Increased Toxicities in Elderly Patients: Patients ≥65 years of age were more likely to experience fatal outcomes not related to disease progression and certain adverse reactions, including neutropenia and febrile neutropenia. Monitor closely.

Hypersensitivity Reactions: Severe hypersensitivity reactions can occur. Premedicate all patients with antihistamines, corticosteroids and H2 antagonists prior to JEVTANA. Observe patients closely, especially during the first and second infusions. Discontinue JEVTANA immediately if severe hypersensitivity occurs and treat as indicated.

Gastrointestinal (GI) Adverse Reactions: Nausea, vomiting, and severe diarrhea may occur. Death related to diarrhea and electrolyte imbalance occurred in the randomized clinical trials and mortality related to diarrhea has been reported. Intensive measures may be required for severe diarrhea and electrolyte imbalance. Rehydrate and treat with antiemetics and antidiarrheals as needed. If experiencing grade ≥3 diarrhea, dosage should be modified.

GI hemorrhage and perforation, ileus, enterocolitis, neutropenic enterocolitis, including fatal outcome, have been reported. Risk may be increased with neutropenia, age, steroid use, concomitant use of NSAIDs, antiplatelet therapy or anticoagulants, and prior history of pelvic radiotherapy, adhesions, ulceration and GI bleeding. Abdominal pain and tenderness, fever, persistent constipation, diarrhea, with or without neutropenia, may be early manifestations of serious GI toxicity and should be evaluated and treated promptly. JEVTANA treatment delay or discontinuation may be necessary.

Renal Failure: Cases, including those with fatal outcomes, have been reported. Identify cause and manage aggressively.

Urinary Disorders including Cystitis: Cystitis, radiation cystitis, and hematuria, including that requiring hospitalization, has been reported with JEVTANA in patients who previously received pelvic radiation. Cystitis from radiation recall may occur late in treatment with JEVTANA. Monitor patients who previously received pelvic radiation for signs and symptoms of cystitis while on JEVTANA. Interrupt or discontinue JEVTANA in patients experiencing severe hemorrhagic cystitis. Medical and/or surgical supportive treatment may be required to treat severe hemorrhagic cystitis.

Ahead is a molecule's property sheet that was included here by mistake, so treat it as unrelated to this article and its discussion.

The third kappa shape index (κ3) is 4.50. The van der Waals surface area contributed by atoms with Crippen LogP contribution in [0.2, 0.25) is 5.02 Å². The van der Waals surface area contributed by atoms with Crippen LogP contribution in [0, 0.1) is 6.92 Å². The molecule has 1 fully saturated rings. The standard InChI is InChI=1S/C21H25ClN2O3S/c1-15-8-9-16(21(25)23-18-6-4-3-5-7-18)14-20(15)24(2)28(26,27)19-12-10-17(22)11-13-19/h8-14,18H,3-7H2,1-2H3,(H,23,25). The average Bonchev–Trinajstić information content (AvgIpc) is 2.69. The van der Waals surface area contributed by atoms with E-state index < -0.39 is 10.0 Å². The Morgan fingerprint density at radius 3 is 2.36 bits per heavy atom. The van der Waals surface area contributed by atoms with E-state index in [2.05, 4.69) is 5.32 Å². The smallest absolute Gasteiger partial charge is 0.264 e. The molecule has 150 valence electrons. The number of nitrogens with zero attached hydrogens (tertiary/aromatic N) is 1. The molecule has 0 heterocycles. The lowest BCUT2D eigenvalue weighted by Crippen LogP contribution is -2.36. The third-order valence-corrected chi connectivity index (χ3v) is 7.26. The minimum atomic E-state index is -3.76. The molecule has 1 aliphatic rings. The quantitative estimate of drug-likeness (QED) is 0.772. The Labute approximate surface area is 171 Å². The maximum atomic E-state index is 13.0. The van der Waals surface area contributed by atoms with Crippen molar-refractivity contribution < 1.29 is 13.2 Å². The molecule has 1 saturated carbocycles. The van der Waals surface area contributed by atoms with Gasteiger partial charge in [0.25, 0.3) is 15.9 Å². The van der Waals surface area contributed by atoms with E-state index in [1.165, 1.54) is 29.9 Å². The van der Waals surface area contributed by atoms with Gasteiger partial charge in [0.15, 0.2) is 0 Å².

Respiratory Disorders: Interstitial pneumonia/pneumonitis, interstitial lung disease and acute respiratory distress syndrome have been reported and may be associated with fatal outcome. Patients with underlying lung disease may be at higher risk for these events. Acute respiratory distress syndrome may occur in the setting of infection. Interrupt JEVTANA if new or worsening pulmonary symptoms develop. Closely monitor, promptly investigate, and appropriately treat patients receiving JEVTANA. Consider discontinuation. The benefit of resuming JEVTANA treatment must be carefully evaluated.

Use in Patients with Hepatic Impairment: JEVTANA dose should be reduced for patients with mild (total bilirubin > 1 to ≤ 1.5 x ULN or AST > 1.5 x ULN) and moderate (total bilirubin > 1.5 to ≤ 3.0 x ULN and any AST) hepatic impairment, based on tolerability data in these patients. Administer JEVTANA 20 mg/m2 for mild hepatic impairment. Administer JEVTANA 15 mg/m2 for moderate hepatic impairment. Monitor closely.

Embryo-Fetal Toxicity: JEVTANA can cause fetal harm and loss of pregnancy. Advise males with female partners of reproductive potential to use effective contraception during treatment and for 3 months after the last dose of JEVTANA.


The most common all grades adverse reactions and laboratory abnormalities (≥10%) with JEVTANA 20 mg/m2 or 25 mg/m2 are neutropenia, anemia, diarrhea, nausea, fatigue, asthenia, vomiting, hematuria, constipation, decreased appetite, back pain, and abdominal pain.


Avoid coadministration of JEVTANA with strong CYP3A inhibitors. If patients require coadministration of a strong CYP3A inhibitor, consider a 25% JEVTANA dose reduction.


  • Pregnancy: The safety and efficacy of JEVTANA have not been established in females. There are no human data on the use of JEVTANA in pregnant women to inform the drug-associated risk.
  • Lactation: The safety and efficacy of JEVTANA have not been established in females. There is no information available on the presence of JEVTANA in human milk, the effects of the drug on the breastfed infant, or the effects of the drug on milk production.
  • Females and Males of Reproductive Potential: Advise male patients with female partners of reproductive potential to use effective contraception during treatment and for 3 months after the last dose of JEVTANA.

Please see full Prescribing Information, including Boxed WARNING.


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MAT-US-2013902 07/20